The University of Alaska Museum Insect Collection is a biorepository for vouchers from varied projects throughout the state. A number of examples of possible and potential climate change impacts on the terrestrial invertebrates of Alaska will be presented. These will cover various taxa including snow-field associated rove beetles, butterflies, ants, and earthworms. This work will be put in a global context.
Papers mentioned during presentation:
- Impacts of climate warming on terrestrial ectotherms across latitude
- More than 75 percent decline over 27 years in total flying insect biomass in protected areas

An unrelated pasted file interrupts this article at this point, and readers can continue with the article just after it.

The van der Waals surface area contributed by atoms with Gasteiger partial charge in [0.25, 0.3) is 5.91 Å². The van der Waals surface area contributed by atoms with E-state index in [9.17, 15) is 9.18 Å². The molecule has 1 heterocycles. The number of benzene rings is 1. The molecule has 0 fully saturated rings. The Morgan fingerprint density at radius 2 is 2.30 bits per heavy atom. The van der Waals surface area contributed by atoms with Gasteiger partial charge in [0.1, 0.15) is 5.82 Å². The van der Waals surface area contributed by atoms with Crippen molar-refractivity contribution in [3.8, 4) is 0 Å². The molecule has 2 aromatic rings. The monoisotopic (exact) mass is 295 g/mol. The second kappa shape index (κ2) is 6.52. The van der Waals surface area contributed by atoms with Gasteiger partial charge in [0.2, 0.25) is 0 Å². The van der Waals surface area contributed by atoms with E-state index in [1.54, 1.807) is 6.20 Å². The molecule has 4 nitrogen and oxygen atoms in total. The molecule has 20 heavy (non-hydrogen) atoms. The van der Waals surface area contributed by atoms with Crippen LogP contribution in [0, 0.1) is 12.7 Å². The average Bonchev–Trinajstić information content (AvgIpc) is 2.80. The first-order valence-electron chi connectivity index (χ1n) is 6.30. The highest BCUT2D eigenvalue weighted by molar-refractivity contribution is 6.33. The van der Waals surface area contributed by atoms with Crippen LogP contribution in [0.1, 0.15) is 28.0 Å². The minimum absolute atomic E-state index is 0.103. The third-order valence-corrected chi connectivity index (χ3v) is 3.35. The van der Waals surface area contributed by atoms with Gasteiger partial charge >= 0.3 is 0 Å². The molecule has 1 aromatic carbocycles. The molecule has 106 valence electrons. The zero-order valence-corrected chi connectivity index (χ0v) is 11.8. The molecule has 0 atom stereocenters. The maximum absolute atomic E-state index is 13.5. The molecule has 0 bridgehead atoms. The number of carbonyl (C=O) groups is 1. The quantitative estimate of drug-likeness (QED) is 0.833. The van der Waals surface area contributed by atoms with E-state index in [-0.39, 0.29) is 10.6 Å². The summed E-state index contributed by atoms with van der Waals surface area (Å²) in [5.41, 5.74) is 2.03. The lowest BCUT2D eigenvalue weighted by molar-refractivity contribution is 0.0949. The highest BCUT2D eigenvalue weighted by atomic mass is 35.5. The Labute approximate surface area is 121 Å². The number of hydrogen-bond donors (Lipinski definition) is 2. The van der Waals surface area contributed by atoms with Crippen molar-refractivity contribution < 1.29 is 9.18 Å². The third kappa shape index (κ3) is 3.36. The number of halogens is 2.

- Declining diversity and abundance of High Arctic fly assemblages over two decades of rapid climate warming
- Climate change impacts on bumblebees converge across continents
- Compounded effects of climate change and habitat alteration shift patterns of butterfly diversity
- MORTALITY OF LEPIDOPTERA ALONG ROADWAYS IN CENTRAL ILLINOIS
- Has the Earth’s sixth mass extinction already arrived?
- New Records of Ticks (Acari: Ixodidae) From Dogs, Cats, Humans, and Some Wild Vertebrates in Alaska: Invasion Potential.
- Earthworms (Oligochaeta: Lumbricidae) of Interior Alaska
- Butterflies of Alaska, A Field Guide
- Warm summers prepare for spruce bark beetle return
- Increasing insect reactions in Alaska: Is this related to changing climate?